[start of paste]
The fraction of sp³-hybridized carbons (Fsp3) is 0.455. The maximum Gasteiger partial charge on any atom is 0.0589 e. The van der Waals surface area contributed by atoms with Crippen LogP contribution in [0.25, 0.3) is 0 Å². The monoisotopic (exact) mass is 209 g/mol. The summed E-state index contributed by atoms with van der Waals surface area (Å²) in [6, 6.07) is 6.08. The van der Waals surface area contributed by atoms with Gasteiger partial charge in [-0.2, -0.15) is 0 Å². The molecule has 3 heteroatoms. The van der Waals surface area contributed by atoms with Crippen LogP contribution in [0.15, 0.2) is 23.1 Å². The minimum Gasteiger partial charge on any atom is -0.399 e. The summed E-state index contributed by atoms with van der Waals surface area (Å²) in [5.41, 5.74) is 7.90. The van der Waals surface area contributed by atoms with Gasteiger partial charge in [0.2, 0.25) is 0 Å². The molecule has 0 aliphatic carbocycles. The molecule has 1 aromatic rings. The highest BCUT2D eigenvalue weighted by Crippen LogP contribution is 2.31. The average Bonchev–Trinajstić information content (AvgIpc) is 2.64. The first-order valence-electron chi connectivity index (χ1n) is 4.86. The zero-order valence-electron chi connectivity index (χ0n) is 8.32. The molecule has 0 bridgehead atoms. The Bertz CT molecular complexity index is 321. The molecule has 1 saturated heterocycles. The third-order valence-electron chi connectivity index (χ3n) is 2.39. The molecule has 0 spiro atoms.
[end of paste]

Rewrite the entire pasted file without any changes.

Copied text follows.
The fraction of sp³-hybridized carbons (Fsp3) is 0.455. The maximum Gasteiger partial charge on any atom is 0.0589 e. The van der Waals surface area contributed by atoms with Crippen LogP contribution in [0.25, 0.3) is 0 Å². The monoisotopic (exact) mass is 209 g/mol. The summed E-state index contributed by atoms with van der Waals surface area (Å²) in [6, 6.07) is 6.08. The van der Waals surface area contributed by atoms with Gasteiger partial charge in [-0.2, -0.15) is 0 Å². The molecule has 3 heteroatoms. The van der Waals surface area contributed by atoms with Crippen LogP contribution in [0.15, 0.2) is 23.1 Å². The minimum Gasteiger partial charge on any atom is -0.399 e. The summed E-state index contributed by atoms with van der Waals surface area (Å²) in [5.41, 5.74) is 7.90. The van der Waals surface area contributed by atoms with Gasteiger partial charge in [0.2, 0.25) is 0 Å². The molecule has 0 aliphatic carbocycles. The molecule has 1 aromatic rings. The highest BCUT2D eigenvalue weighted by Crippen LogP contribution is 2.31. The average Bonchev–Trinajstić information content (AvgIpc) is 2.64. The first-order valence-electron chi connectivity index (χ1n) is 4.86. The zero-order valence-electron chi connectivity index (χ0n) is 8.32. The molecule has 0 bridgehead atoms. The Bertz CT molecular complexity index is 321. The molecule has 1 saturated heterocycles. The third-order valence-electron chi connectivity index (χ3n) is 2.39. The molecule has 0 spiro atoms.